Just a couple of hours ago, we met with Vizio's Jim Noyd to get a hands-on look into the American company's 2013 spread. We saw tablets, smart phones, and a full wall of bright, crisp LCD HDTVs. It was clear right away that Vizio has grown tired of occupying the quantity-over-quality corner of the television market: this year, Vizio wants to lose its label as a mass-volume mover, innovating instead in at least one competitive direction—the fledgling 4K market.
Vizio joins the 4K race with cautious optimism
4K is the number-letter combination of the day at CES 2013, especially within the TV realm. Vizio's new XVT series is its attempt to stand up to the likes of Samsung, LG, and Toshiba, insofar as a 4K option is concerned. But Vizio is not putting all of its eggs in one basket, however high the resolution. The 70-inch Ultra High Definition XVT (pictured below) is 3D, smart, and capable of upscaling 1080p content to fill its screen—thus potential buyers are 4K-ready, but can still make use of the XVT until 4K devices get a little more native content.
An even wilder innovation, though it's just a prototype at this point, was another XVT series—this one a 4K TV capable of glasses-free 3D. Taking a page out of Nintendo's book, Vizio is working on the eventual delivery of a stereoscopic model capable of UHD resolution and 3D that can be viewed optionally at "sweet spots" throughout its viewing angle. In another words, viewed at specific angles, users will enjoy 3D without the goofy glasses. Interestingly, anyone outside of these sweet spots will purportedly see regular 2D. While the prototype looked a little fuzzy, it also seemed promising. We wouldn't expect any more news about it this year, but the "traditional" 4K XVT should be available in due time.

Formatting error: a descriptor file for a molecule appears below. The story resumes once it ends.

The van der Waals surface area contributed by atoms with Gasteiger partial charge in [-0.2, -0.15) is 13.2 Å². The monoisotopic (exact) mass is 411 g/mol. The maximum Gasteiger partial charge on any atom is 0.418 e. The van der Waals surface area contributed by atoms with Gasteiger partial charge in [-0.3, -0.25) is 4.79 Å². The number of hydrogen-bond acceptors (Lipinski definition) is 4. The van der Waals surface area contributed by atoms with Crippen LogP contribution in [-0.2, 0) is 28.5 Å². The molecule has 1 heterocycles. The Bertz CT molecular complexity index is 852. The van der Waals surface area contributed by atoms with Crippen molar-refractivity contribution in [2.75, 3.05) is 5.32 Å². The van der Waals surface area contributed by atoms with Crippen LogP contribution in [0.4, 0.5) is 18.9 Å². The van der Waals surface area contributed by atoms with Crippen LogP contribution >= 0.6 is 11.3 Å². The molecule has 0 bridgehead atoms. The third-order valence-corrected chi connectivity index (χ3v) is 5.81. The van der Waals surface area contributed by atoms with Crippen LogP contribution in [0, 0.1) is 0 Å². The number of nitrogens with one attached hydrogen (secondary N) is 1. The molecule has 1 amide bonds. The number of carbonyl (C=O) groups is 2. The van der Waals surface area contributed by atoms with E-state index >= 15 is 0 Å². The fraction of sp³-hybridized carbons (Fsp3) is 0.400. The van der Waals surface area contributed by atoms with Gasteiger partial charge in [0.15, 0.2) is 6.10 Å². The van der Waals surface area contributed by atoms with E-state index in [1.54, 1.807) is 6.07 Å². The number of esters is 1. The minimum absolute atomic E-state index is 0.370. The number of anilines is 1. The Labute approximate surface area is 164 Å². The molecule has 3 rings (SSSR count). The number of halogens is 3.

2013 sees the return of the E-Series, and a brand new M-Series
Outside of the flashy, impractical world of 4K, Vizio plans to continue doing what it does best: delivering large-paneled HDTVs of high quality at a low price point. Last year, I reviewed the M- and E-Series HDTVs and was quite impressed by the accuracy of the color palettes and the efficacy of the overall picture qualities, especially considering how little Vizio sells them for with comparison to similarly performing TVs from Samsung or Sony.
The focus on the M- and E-Series is seemingly to deliver as many screen sizes as possible, while enabling smart content and 3D tech on any eligible models—essentially driving down the average additional price of those now standard special features. We were told that Vizio had worked to improve the picture quality of its two HD series, but the focus (for now) is apparently still geared towards varying screen sizes.
Vizio's 4K ace-in-the-hole
Finally, the most promising 4K-related announcement that Vizio made today was the introduction of a new 4K HDMI input for their 4K TVs. While some 4K TVs (and 4K camcorders) go through the trouble of connecting four separate HDMI cables to a product, this 4K HDMI cable sounds like it would save a lot of space—and perhaps even make HD upscaling a more graceful process. We haven't seen the new cable (or the new input port) yet, but it sounds like it could very well begin circulation this year. One can only hope that Vizio will include the new HDMI cable in the box with its 4K TV; the cost to buy one separately might be seriously frightening.
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